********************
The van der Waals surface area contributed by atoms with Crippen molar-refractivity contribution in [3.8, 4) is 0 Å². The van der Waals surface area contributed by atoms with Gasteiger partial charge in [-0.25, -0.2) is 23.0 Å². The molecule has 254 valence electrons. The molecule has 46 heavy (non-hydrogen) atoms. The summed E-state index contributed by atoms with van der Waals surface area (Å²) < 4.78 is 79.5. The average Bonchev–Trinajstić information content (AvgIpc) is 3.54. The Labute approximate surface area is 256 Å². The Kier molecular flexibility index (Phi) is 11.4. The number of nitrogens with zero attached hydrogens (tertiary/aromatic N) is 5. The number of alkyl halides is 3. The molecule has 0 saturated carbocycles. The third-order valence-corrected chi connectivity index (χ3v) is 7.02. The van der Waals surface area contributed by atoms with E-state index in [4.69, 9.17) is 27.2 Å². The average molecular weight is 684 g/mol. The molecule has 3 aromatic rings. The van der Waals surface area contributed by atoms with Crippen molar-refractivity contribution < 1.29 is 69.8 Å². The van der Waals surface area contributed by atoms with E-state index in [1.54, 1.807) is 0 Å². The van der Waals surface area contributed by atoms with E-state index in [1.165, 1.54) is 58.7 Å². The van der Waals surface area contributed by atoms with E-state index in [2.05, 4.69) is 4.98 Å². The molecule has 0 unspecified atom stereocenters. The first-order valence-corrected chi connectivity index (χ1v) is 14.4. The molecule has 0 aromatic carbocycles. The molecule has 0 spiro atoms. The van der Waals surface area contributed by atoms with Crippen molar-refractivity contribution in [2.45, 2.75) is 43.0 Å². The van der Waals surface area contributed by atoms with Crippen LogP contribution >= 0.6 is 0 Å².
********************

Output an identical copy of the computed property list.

The van der Waals surface area contributed by atoms with Crippen molar-refractivity contribution in [3.8, 4) is 0 Å². The van der Waals surface area contributed by atoms with Gasteiger partial charge in [-0.25, -0.2) is 23.0 Å². The molecule has 254 valence electrons. The molecule has 46 heavy (non-hydrogen) atoms. The summed E-state index contributed by atoms with van der Waals surface area (Å²) < 4.78 is 79.5. The average Bonchev–Trinajstić information content (AvgIpc) is 3.54. The Labute approximate surface area is 256 Å². The Kier molecular flexibility index (Phi) is 11.4. The number of nitrogens with zero attached hydrogens (tertiary/aromatic N) is 5. The number of alkyl halides is 3. The molecule has 0 saturated carbocycles. The third-order valence-corrected chi connectivity index (χ3v) is 7.02. The van der Waals surface area contributed by atoms with E-state index in [4.69, 9.17) is 27.2 Å². The average molecular weight is 684 g/mol. The molecule has 3 aromatic rings. The van der Waals surface area contributed by atoms with Crippen molar-refractivity contribution < 1.29 is 69.8 Å². The van der Waals surface area contributed by atoms with E-state index in [1.54, 1.807) is 0 Å². The van der Waals surface area contributed by atoms with E-state index in [1.165, 1.54) is 58.7 Å². The van der Waals surface area contributed by atoms with E-state index in [2.05, 4.69) is 4.98 Å². The molecule has 0 unspecified atom stereocenters. The first-order valence-corrected chi connectivity index (χ1v) is 14.4. The molecule has 0 aromatic carbocycles. The molecule has 0 spiro atoms. The van der Waals surface area contributed by atoms with Crippen molar-refractivity contribution in [2.45, 2.75) is 43.0 Å². The van der Waals surface area contributed by atoms with Crippen LogP contribution >= 0.6 is 0 Å².